The Crimson Guitars guitar building workshop blog | 30th January 2012
We’re back, in a guitar building workshop a week seems to go by in no time at all and, if you follow the daily social media stream, you’ll know we don’t stop!
The end of the week brought an eagerly awaited moment.. Fred Wisdom came to meet his new PAF Hollow signature guitar.. and of course we set up a few microphones and recorded a demo and a few songs.. You’ll have to forgive the odd bit of crackling in the background.. I’ll get the hang of this whole studio thing soon.. promise! :)
Back to the traditional format.. last week I left you with this pair of abalone dragonfly inlays complete..
All they were lacking was frets.. these are cut roughly to length.. for years I did this job and lost count halfway down the neck.. rather than a fiddly bit of wood sitting on the bench with numbered holes in it (works great until you stab yourself with a dozen pointy frets in a moment of stupidity!) I simply leave the frets in their position while I cut the rest.. easy, simple.. and it took me seven years as a guitar builder to figure out!!
The frets go in four at a time, I fill each slot with glue and then hammer each fret in.. the slots are cut narrow enough to hold each fret in without the glue, the glue is simply there to fill any extra space in the slot beneath the fret so I have one homogeneous neck.. better for sound and tuning stability alike..
:) I’m a very happy luthier.
just a few more to go.. I have 20 odd guitars for stock that have to be built.. Richard and I have split this into two batches though to get some to market sooner rather than later..
And here is the first that will be together, a multi-laminate flame maple neck with Goncalo Alves fretboard (don’t you love that two-tone grain?) and a solid one-piece Yew body. This is a one-off stratocaster type design.. though smaller and sexier.. (sorry if you’re a strat purist! I just don’t see the point on rebuilding the same instrument millions of times.. it’s boring and any carpenter can do it, I’d rather take a few risks and get something interesting out at the end..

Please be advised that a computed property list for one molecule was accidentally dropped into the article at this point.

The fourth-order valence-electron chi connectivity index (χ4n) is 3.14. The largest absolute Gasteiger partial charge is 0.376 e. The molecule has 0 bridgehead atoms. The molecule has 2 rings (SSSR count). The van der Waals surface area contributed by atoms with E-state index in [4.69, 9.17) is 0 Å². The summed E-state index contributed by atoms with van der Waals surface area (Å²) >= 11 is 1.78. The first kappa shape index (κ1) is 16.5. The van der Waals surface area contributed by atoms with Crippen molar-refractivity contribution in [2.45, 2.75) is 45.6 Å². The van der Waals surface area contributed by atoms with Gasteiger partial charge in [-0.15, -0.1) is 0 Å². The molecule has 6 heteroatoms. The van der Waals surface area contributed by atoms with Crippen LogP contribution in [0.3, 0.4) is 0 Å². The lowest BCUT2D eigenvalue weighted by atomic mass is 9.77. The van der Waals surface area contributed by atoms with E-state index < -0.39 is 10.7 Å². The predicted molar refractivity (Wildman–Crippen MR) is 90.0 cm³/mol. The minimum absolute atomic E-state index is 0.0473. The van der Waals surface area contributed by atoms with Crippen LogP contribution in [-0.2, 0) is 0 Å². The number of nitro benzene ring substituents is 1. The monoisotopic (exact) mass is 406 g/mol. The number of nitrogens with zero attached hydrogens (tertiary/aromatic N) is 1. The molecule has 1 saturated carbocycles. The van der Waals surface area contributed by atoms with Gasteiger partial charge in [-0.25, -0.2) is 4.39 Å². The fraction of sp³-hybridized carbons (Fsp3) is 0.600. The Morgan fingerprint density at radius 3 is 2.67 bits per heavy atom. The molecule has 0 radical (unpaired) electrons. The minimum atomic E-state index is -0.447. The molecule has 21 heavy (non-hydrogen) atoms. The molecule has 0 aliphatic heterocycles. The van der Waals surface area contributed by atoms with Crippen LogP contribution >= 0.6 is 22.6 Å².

The side dot inlays are black plastic rods with a stainless steel tube around the outside and they are very very cool.
I’ve had this body oiled before and it never convinced me.. this time I decide to go off-reservation and attach the Yew with a sand blaster… hthe soft, lighter, grain is ablated (great word!!!) while the harder darker grain stays proud and I end up with a very tactile, very non-standard, effect. We’ll see how I feel after the finish is on though.. one never can tell.
The neck is fine sanded through the grits..
And the finishing begins with a coat of lemon oil on the fretboard.
Followed by Danish oil on the body and the back of the neck. Wet I’m still not convinced by the finish..
But once dry I am sold and in love!!! The feel is organic and amazing, it’s like the smooth finish was getting in the way of my communication with the instrument and it is now receptive and open… did I say I love it yet? :)
By this time the glue has cured under the frets in the new twin neck guitar and the ends can be snipped off.
And filed both flush to and at an angle to the fretboard.. at this stage I slightly round over the edge of the board for that comfortable, played-in, feel.
Both ends of each fret are rounded over carefully with this customised file.. the red perspex handle, interestingly, was an off-cut from this guitar built for Siouxie Sioux guitarist Steve Evans..
The side dots on both necks of the double neck guitar are marked out carefully and drilled.
And the dots are installed.. these are coming along nicely now.. despite the look of things at least half the work in building a guitar by hand.. up until it is ready for finishing at least, is in the neck.. the body end is basic wood work in comparison!
Talking of basic wood work.. I plug my big router into a chunk of mdf and bolt that to my bench.. instant table router!
The height of the bearing cutter is carefully set.
And the binding channels are routed into all the stock necks that need it.. of course each one of these is different so it takes a while..
The first of the stock necks to be conplete (as it is one of two that does not need binding) is inlaid and fretted.. the inlays are steel tubes surrounding a copper tube with a guitar string in the middle.. now if only I could take a convincing photo of it!?
Back to the twin neck guitar.. fout mahogany off-cuts are planed flat..
and these sandwiched with maple veneers make up the headstocks’ final width.
The Eyry’s (read twin neck) bodies were roughed out last week and now I finalise the shapes using the bobbin sander.. there’s hardly a reason to build a routing template for these.. the sander is quicker.
A we finish with a look at just how gorgeous the spalted poplar is.. I love this instrument! :)
..and here is Fred.. a few seconds after picking up his new guitar for the first time.. we started filming the demo five minutes later!
all my best, Ben
Crimson Guitars HQ